Lunchtime can be the worst when you're the new kid at a new school. No one to sit with, no one to talk to.
But for Samhaoir (pronounced "Summer") Ruland, lunch was nothing, compared with another new-student trial during her first week at Palm Harbor University High, where she transferred after a year studying abroad.
Sleepy from waking up late one day, she headed for the ladies' room. She dropped her backpack, looked for the stalls and faced a wall of urinals.
"No one saw that. Just walk out like nothing happened," Ruland said she thought to herself.
She walked out and headed for the women's restroom, just as multiple people strolled past her.
"My face was bright red," she said. "I was keeping my head down from embarrassment.
"Heard about the new girl?" Ruland heard junior Abby Miller ask Emily Hartranft, also a junior, during third period.
Hartranft silently pointed at Ruland, who was doing work at her desk. A not-so-comfortable start to making friends, Ruland said, but nonetheless, she finally had someone to talk to in school.
Ruland, who was born in Miami Beach and six months later moved to Malta, an island off the coast of Italy, is no stranger to starting new schools.
After some time in Malta, she moved back to the United States to be with her grandparents, then returned to Malta to be with her mom. Before studying abroad in several countries with THINK Global School, she came to Tampa, where she attended Berkeley Prep and aspired to be an Olympic gymnast, then transferred to Alonso High so she could focus more on gymnastics. Next was homeschooling, to allow even more time for practice, until a bad ankle break. The quest to see the world replaced gymnastics.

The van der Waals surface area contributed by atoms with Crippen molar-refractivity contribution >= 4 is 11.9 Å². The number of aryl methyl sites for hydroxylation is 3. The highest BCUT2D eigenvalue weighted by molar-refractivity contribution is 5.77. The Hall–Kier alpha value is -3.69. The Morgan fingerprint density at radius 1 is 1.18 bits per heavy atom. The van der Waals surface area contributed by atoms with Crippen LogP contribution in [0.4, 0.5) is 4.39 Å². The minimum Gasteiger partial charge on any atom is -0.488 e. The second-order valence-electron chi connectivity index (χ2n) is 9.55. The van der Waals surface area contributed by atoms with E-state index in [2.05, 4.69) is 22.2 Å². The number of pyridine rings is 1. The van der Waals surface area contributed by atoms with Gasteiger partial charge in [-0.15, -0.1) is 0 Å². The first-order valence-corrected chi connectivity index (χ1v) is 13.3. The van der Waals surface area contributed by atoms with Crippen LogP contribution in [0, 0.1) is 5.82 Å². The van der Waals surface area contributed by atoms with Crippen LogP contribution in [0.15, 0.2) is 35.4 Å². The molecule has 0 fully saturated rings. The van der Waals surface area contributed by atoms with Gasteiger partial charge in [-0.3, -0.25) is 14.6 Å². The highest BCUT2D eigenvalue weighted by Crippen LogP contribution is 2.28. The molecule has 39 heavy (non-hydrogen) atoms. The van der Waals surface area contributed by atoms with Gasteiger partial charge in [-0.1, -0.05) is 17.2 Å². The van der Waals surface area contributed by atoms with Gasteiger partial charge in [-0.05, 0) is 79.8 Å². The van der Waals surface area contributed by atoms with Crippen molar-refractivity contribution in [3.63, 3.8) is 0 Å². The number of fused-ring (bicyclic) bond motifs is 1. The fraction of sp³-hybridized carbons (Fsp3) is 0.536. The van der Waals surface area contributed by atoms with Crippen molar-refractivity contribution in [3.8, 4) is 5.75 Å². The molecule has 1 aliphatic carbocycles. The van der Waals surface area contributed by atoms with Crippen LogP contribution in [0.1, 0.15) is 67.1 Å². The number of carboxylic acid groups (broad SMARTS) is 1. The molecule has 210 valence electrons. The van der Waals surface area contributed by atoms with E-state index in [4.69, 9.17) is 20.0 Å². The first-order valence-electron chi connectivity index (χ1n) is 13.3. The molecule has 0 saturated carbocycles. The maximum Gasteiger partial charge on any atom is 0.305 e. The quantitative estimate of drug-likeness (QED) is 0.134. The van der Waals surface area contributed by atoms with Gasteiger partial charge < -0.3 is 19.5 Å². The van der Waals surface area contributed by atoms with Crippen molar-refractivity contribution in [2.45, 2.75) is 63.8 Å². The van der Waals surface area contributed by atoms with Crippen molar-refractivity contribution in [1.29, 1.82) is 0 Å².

Once she returned from THINK Global School, which was an International Baccalaureate program, Ruland enrolled at Palm Harbor as an IB junior, just like her cousin, Marisa Ruland. Because the usual cutoff for IB is second semester sophomore year, everyone was surprised to see a new face in the halls.
"I was so afraid of being the awkward new kid that no one liked," said Ruland, who describes herself as "incredibly clumsy and awkward."
But things are so much better now, Ruland said. She has been making more friends every day.